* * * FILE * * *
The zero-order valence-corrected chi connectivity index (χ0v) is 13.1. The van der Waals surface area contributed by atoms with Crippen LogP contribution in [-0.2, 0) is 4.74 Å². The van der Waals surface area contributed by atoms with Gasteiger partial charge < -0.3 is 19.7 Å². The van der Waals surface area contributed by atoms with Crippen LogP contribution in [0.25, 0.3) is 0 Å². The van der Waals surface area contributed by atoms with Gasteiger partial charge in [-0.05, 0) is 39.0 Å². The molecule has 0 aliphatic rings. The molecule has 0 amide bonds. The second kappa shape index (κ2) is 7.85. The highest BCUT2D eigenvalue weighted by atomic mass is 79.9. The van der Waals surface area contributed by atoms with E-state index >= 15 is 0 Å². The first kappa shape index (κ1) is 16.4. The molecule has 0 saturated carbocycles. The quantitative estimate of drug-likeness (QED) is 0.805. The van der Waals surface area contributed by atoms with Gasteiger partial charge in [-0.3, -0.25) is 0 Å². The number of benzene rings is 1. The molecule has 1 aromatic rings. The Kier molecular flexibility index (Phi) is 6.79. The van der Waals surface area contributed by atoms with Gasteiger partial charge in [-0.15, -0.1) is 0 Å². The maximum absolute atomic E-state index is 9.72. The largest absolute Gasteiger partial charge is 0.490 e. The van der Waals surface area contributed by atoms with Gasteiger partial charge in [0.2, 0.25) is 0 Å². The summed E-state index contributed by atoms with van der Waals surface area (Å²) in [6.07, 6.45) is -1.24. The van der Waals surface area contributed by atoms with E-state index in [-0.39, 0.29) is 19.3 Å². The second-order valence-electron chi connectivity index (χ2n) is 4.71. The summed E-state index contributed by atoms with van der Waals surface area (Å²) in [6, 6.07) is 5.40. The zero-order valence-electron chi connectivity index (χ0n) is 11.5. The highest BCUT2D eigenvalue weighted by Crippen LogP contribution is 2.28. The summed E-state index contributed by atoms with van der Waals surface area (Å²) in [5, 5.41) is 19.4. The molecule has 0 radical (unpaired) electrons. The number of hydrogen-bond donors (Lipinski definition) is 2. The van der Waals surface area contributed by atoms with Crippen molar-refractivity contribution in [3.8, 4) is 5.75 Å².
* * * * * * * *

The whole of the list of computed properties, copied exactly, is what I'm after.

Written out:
The zero-order valence-corrected chi connectivity index (χ0v) is 13.1. The van der Waals surface area contributed by atoms with Crippen LogP contribution in [-0.2, 0) is 4.74 Å². The van der Waals surface area contributed by atoms with Gasteiger partial charge < -0.3 is 19.7 Å². The van der Waals surface area contributed by atoms with Crippen LogP contribution in [0.25, 0.3) is 0 Å². The van der Waals surface area contributed by atoms with Gasteiger partial charge in [-0.05, 0) is 39.0 Å². The molecule has 0 aliphatic rings. The molecule has 0 amide bonds. The second kappa shape index (κ2) is 7.85. The highest BCUT2D eigenvalue weighted by atomic mass is 79.9. The van der Waals surface area contributed by atoms with E-state index >= 15 is 0 Å². The first kappa shape index (κ1) is 16.4. The molecule has 0 saturated carbocycles. The quantitative estimate of drug-likeness (QED) is 0.805. The van der Waals surface area contributed by atoms with Gasteiger partial charge in [-0.3, -0.25) is 0 Å². The number of benzene rings is 1. The molecule has 1 aromatic rings. The Kier molecular flexibility index (Phi) is 6.79. The van der Waals surface area contributed by atoms with Gasteiger partial charge in [-0.15, -0.1) is 0 Å². The maximum absolute atomic E-state index is 9.72. The largest absolute Gasteiger partial charge is 0.490 e. The van der Waals surface area contributed by atoms with Gasteiger partial charge in [0.2, 0.25) is 0 Å². The summed E-state index contributed by atoms with van der Waals surface area (Å²) in [6.07, 6.45) is -1.24. The van der Waals surface area contributed by atoms with E-state index in [-0.39, 0.29) is 19.3 Å². The second-order valence-electron chi connectivity index (χ2n) is 4.71. The summed E-state index contributed by atoms with van der Waals surface area (Å²) in [6, 6.07) is 5.40. The zero-order valence-electron chi connectivity index (χ0n) is 11.5. The highest BCUT2D eigenvalue weighted by Crippen LogP contribution is 2.28. The summed E-state index contributed by atoms with van der Waals surface area (Å²) in [5, 5.41) is 19.4. The molecule has 0 radical (unpaired) electrons. The number of hydrogen-bond donors (Lipinski definition) is 2. The van der Waals surface area contributed by atoms with Crippen molar-refractivity contribution in [3.8, 4) is 5.75 Å².